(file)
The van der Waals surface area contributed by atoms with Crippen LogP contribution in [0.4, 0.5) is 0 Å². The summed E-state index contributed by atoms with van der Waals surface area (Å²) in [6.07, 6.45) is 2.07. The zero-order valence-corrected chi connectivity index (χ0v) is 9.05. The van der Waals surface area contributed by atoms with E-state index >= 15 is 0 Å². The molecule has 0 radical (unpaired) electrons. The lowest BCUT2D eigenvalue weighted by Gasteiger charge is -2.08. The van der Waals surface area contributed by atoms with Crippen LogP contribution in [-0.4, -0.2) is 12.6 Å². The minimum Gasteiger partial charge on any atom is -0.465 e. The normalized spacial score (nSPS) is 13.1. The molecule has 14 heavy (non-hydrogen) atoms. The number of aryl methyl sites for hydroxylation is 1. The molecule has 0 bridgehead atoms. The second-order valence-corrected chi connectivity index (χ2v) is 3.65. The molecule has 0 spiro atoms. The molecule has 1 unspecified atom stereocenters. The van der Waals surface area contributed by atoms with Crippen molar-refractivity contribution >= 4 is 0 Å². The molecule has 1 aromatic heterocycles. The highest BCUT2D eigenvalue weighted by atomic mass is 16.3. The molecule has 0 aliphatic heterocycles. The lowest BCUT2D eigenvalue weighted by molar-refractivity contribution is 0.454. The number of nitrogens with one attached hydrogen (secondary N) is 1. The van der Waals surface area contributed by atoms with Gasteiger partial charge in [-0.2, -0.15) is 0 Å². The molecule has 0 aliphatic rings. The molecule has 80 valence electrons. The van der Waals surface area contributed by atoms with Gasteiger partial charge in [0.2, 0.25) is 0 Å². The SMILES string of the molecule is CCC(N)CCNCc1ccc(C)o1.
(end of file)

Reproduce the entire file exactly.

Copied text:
The van der Waals surface area contributed by atoms with Crippen LogP contribution in [0.4, 0.5) is 0 Å². The summed E-state index contributed by atoms with van der Waals surface area (Å²) in [6.07, 6.45) is 2.07. The zero-order valence-corrected chi connectivity index (χ0v) is 9.05. The van der Waals surface area contributed by atoms with E-state index >= 15 is 0 Å². The molecule has 0 radical (unpaired) electrons. The lowest BCUT2D eigenvalue weighted by Gasteiger charge is -2.08. The van der Waals surface area contributed by atoms with Crippen LogP contribution in [-0.4, -0.2) is 12.6 Å². The minimum Gasteiger partial charge on any atom is -0.465 e. The normalized spacial score (nSPS) is 13.1. The molecule has 14 heavy (non-hydrogen) atoms. The number of aryl methyl sites for hydroxylation is 1. The molecule has 0 bridgehead atoms. The second-order valence-corrected chi connectivity index (χ2v) is 3.65. The molecule has 0 spiro atoms. The molecule has 1 unspecified atom stereocenters. The van der Waals surface area contributed by atoms with Crippen molar-refractivity contribution >= 4 is 0 Å². The molecule has 1 aromatic heterocycles. The highest BCUT2D eigenvalue weighted by atomic mass is 16.3. The molecule has 0 aliphatic heterocycles. The lowest BCUT2D eigenvalue weighted by molar-refractivity contribution is 0.454. The number of nitrogens with one attached hydrogen (secondary N) is 1. The van der Waals surface area contributed by atoms with Gasteiger partial charge in [-0.2, -0.15) is 0 Å². The molecule has 0 aliphatic rings. The molecule has 80 valence electrons. The van der Waals surface area contributed by atoms with Gasteiger partial charge in [0.2, 0.25) is 0 Å². The SMILES string of the molecule is CCC(N)CCNCc1ccc(C)o1.